- Site number:1227
- Area:3,365 ha
- Designation date:24-09-2002
- Coordinates:43°48'N 23°30'E
Materials presented on this website, particularly maps and territorial information, are as-is and as-available based on available data and do not imply the expression of any opinion whatsoever on the part of the Secretariat of the Ramsar Convention concerning the legal status of any country, territory, city or area, or of its authorities, or concerning the delimitation of its frontiers or boundaries.
Ibisha Island. 24/09/02. Montana; 3,365 ha; 43°49'40''N 023°31'00''E; Important Bird Area, CORINE, Natura 2000 (SPA, SAC). A complex of small islands on the River Danube along the country’s northern boundary with Romania, the Site has been extended by 2,993 ha to include additional islands and an area with agricultural and semi-natural lands. It is of international importance for the conservation of mammals, amphibians and threatened species of waterbirds such as the pygmy cormorant Phalacrocorax pygmeus, lesser white-fronted goose Anser erythropus, red-breasted goose Branta ruficollis and the Dalmatian pelican Pelecanus crispus. Ibisha Island itself is covered with seasonally flooded riverine forest of Alnus spp., Salix spp. and Populus spp. The Site plays an important role in regulating floods and trapping sediment. Human uses include forestry, fishing, agriculture and research. Intensive forestry activities disturb the birds during the breeding season. Additionally, the use of non-native species in forestry activities has resulted in the disappearance of natural floodplain forest on the river banks. A management plan was being developed in 2014. Ramsar Site no. 1227. Most recent RIS information: 2014.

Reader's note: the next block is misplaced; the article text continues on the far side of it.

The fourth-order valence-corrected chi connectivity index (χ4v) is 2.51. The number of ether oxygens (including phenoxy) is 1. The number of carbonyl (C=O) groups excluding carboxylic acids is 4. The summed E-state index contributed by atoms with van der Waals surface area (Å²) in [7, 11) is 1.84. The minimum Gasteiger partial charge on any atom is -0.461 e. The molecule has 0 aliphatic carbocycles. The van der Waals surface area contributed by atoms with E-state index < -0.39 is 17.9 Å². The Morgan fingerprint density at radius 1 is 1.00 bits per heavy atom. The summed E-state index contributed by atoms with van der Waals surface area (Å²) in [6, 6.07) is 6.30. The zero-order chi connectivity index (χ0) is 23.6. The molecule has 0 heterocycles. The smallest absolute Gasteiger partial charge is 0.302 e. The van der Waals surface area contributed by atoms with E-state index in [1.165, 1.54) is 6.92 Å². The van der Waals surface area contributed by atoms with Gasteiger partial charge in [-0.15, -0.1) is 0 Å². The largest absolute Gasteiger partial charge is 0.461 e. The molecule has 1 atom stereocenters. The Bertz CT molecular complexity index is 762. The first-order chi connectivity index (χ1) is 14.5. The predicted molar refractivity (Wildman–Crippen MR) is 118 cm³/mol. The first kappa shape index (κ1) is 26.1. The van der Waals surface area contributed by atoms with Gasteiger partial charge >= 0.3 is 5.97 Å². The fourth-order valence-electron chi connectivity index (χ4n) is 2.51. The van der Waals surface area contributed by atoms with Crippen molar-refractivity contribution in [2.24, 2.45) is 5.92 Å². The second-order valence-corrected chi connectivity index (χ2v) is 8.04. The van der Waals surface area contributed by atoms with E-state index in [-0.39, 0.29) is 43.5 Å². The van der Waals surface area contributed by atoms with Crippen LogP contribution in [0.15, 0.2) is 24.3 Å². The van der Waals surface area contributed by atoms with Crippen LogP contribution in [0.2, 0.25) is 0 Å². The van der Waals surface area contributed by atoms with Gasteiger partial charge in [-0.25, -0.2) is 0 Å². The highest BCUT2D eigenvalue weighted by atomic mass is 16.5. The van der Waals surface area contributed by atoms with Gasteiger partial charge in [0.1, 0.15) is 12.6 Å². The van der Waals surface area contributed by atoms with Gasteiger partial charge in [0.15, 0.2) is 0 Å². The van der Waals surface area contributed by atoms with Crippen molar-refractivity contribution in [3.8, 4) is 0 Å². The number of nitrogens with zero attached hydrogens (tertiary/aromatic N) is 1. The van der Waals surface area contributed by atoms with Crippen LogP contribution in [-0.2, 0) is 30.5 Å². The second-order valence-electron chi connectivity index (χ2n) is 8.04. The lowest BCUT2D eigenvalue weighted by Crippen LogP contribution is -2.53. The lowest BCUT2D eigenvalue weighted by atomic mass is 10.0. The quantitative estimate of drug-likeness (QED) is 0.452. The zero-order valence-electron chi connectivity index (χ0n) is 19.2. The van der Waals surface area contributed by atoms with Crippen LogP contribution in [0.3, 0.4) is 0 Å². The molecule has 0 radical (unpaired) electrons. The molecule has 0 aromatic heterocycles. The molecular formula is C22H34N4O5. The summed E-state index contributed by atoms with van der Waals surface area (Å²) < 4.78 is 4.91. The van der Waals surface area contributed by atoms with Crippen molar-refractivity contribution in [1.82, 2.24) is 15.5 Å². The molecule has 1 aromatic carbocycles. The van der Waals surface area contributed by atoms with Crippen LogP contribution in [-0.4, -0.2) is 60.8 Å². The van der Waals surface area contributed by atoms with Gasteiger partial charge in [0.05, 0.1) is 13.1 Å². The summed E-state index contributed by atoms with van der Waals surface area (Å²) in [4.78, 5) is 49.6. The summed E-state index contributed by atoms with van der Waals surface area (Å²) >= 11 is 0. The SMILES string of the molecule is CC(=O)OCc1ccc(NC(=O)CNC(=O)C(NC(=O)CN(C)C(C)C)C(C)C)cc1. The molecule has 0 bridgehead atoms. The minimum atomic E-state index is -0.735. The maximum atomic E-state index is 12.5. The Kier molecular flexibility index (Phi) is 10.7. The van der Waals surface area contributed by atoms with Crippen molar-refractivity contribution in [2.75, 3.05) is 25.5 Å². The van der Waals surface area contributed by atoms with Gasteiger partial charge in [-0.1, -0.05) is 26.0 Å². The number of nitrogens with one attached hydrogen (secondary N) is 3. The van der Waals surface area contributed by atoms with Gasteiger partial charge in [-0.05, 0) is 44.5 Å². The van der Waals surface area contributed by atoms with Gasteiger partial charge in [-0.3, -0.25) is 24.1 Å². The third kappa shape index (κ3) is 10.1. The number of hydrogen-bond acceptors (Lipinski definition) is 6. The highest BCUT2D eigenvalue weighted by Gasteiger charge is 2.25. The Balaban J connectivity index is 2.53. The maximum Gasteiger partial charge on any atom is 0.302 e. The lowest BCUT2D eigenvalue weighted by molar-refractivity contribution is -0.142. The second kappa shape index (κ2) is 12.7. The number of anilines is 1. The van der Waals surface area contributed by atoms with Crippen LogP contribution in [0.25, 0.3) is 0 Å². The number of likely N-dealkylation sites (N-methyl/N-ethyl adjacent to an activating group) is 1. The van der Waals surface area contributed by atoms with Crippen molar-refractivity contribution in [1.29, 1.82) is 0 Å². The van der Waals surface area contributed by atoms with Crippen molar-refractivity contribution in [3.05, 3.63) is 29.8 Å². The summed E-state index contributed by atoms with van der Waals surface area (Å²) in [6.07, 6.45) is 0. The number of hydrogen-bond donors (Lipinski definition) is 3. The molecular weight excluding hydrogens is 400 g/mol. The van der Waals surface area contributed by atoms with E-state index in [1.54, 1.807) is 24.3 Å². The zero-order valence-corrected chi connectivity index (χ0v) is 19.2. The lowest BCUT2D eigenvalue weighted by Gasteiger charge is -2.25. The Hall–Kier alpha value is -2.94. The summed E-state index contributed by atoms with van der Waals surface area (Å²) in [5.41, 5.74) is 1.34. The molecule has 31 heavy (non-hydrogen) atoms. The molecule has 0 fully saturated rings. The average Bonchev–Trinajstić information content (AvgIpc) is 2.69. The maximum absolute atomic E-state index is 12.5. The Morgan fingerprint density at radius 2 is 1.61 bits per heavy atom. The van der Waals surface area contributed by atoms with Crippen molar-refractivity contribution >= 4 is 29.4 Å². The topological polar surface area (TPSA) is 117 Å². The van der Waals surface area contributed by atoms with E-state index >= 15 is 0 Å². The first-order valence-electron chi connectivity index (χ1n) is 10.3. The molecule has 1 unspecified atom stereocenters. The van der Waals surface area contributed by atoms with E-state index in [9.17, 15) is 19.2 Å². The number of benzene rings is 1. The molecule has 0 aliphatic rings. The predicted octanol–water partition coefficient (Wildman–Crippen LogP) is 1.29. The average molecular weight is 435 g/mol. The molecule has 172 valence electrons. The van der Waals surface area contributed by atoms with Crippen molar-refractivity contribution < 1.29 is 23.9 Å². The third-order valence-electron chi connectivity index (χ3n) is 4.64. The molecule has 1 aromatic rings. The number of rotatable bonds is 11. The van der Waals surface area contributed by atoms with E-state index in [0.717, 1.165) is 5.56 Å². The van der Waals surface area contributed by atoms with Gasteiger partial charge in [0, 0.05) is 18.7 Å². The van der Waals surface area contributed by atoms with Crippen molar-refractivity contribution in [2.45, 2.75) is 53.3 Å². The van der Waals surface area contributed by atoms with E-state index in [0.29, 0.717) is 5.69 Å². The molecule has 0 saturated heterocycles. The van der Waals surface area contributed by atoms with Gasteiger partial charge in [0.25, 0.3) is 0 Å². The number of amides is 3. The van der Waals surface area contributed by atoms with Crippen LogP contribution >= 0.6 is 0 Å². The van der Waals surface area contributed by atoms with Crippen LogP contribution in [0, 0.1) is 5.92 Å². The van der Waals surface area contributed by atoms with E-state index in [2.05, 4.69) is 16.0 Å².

Ibisha Island Ramsar Site is part of the "Bistret - Ibisha Island" Transboundary Ramsar Site together with Bistret Ramsar Site (No. 2063) in Romania. The Transboundary Ramsar Site was established in April 2013.
- National legal designation:
- Managed Reserve
- Regional (international) legal designations:
- EU Natura 2000
- Last publication date:01-03-2014